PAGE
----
She takes as her premise that the basic strategy of the late Roman farmer was diversification, owning several separate plots of land so that disaster in any one field would not lead to ruin. This is no doubt true, though one might like to see more recent — and more archaeological — work than Jones and Duby cited in evidence (e.g., Leveau’s excellent synthetic Campagnes de la Méditeranée romaine, 1991) and I am not quite sure that Petronius, John Moschus and Jones’ data from Magnesia are especially useful for fourth-century Baetica. Carr concludes that this pattern of small-holding became more difficult in the disturbed conditions of the fifth century, which seems likely a priori though the conclusion does not follow from any evidence adduced. On three points — oleoculture, ceramic imports, and nucleation of settlement — Carr is on firmer ground and finds more of systematic utility in Ponsich than others have previously uncovered. On the question of olive oil for export, Carr is surely correct to see the abandonment of industrial sites after the fifth century as a major factor in economic change, probably caused by the end of the annona to the Rhineland. We already knew this from Remesal, but Carr adds the plausible suggestion that the sixth-century distribution of olive presses suggests a shift from industrial/export production to production for local consumption. A decline in the number of amphora-kilns in the immediate vicinity of the Guadalquivir would likewise seem to support her conclusions.

That this decline of exports correlates with a decline in imports of pottery to Baetica is also demonstrable, as is the fact that the decline is more noticeable than along parts of the peninsula’s eastern seaboard. Carr’s findings on the distribution of imported pottery confirm what is known about nucleation of settlement from the Ager Tarraconensis survey, as she realizes. But though further Spanish comparanda are readily available, she makes no use of them (not even the vital work of Aguilar and Guichard on eastern Extremadura or Paul Reynolds on the Vinalopó), instead quoting “Richard” Sallares on pollen evidence for the end of the Mycenaean period in Greece. Again, the fact that Ponsich’s data show a moderate reoccupation of hilltop sites from the fifth to the sixth centuries is good to know, as is the fact that marginal land was increasingly abandoned. But any move beyond the narrow limits of Ponsich brings trouble. Carr is unaware of recent efforts to systematize the typology of Terra Sigillata Hispanica which might allow more precise dating for her fourth-century sites. Aqueducts “are reported from the area around Córdoba,” but there is no sign of Ventura Villanueva’s exhaustive 1993 and 1996 studies of the city’s water supply. The abandonment of marginal land could be usefully compared to its initial occupation, in the later second and the third centuries, as discussed by, e.g., Fernández Corrales on Extremadura. Discussion of the economy sends us back into a world where the textual evidence compiled decades ago by Tenney Frank and J.M. Blázquez need not interact with material evidence on the ground. Much is made of Spanish annona, but the evidence adduced is second-century and Carr is ignorant of the herculean, and fully documented, work done on the fourth-century system by Fernández-Ochoa, Morillo, and Fuentes Domínguez.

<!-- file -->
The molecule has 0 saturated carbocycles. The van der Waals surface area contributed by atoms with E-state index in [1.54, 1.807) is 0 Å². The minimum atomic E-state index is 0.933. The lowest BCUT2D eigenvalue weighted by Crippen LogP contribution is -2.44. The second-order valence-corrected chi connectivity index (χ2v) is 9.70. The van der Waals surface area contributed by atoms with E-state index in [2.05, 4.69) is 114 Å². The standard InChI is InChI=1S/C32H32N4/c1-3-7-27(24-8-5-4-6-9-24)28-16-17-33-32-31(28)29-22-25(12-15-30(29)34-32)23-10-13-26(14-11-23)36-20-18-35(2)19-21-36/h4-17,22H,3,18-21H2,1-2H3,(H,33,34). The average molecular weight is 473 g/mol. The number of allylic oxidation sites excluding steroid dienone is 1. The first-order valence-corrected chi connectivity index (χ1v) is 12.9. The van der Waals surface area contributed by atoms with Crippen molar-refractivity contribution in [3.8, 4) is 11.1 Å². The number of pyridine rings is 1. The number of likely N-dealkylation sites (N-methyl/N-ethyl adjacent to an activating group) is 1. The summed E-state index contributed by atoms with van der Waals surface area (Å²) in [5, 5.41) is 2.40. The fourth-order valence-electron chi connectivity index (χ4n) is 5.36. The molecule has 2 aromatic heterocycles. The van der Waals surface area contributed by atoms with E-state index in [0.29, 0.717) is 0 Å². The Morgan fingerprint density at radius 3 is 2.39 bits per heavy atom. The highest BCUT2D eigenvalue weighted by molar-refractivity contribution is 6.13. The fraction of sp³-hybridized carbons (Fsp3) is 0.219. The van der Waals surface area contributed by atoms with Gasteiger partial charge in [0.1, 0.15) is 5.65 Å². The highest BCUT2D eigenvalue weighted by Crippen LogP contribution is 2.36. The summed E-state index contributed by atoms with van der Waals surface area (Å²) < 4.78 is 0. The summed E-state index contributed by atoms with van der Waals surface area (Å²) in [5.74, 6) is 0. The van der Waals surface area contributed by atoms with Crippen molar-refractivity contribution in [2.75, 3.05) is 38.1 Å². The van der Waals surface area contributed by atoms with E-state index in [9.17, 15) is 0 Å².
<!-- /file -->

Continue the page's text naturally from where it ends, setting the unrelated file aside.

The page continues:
Spanish orthography is frequently wrong, Spanish accentuation wrong or missing ( aciete for aceite and Léon for León throughout, Vipsaca for Vipasca), and the author gives the impression of not understanding the Latin she quotes: the seventh-century Visigothic law code becomes a Liber Iudicorum; the Vitas Patrum Emeritensium [sic] become the Vitae Patres Emeritensum; and Mérida retains its Spanish accent in the Latin Émerita.

The substance of this book could have been usefully condensed into a short article, consisting of the appendix of sites and charts together with a few pages of interpretation. The attempt at linking material evidence to historical data is effort wholly wasted. The olive oil industry did not decline because the “Vandal state” in Baetica (a phantasm) had no standing army or because “ethnic Vandals” preferred animal fats to olive oil (128), and Theodoric’s Italian government did not have to demand a grain tribute from Spain because the Baetican olive oil industry had collapsed, but because the government of Theodoric’s grandson Amalaric did not extend beyond parts of Tarraconensis and Carthaginiensis. Yet Carr has usefully shown that, when systematically decoded and analysed, Ponsich’s unwieldy inventory does document the decline of industrial agriculture, the shrinkage of imports, and the abandonment of marginal land. Others had suspected as much of course, but the demonstration has its merits.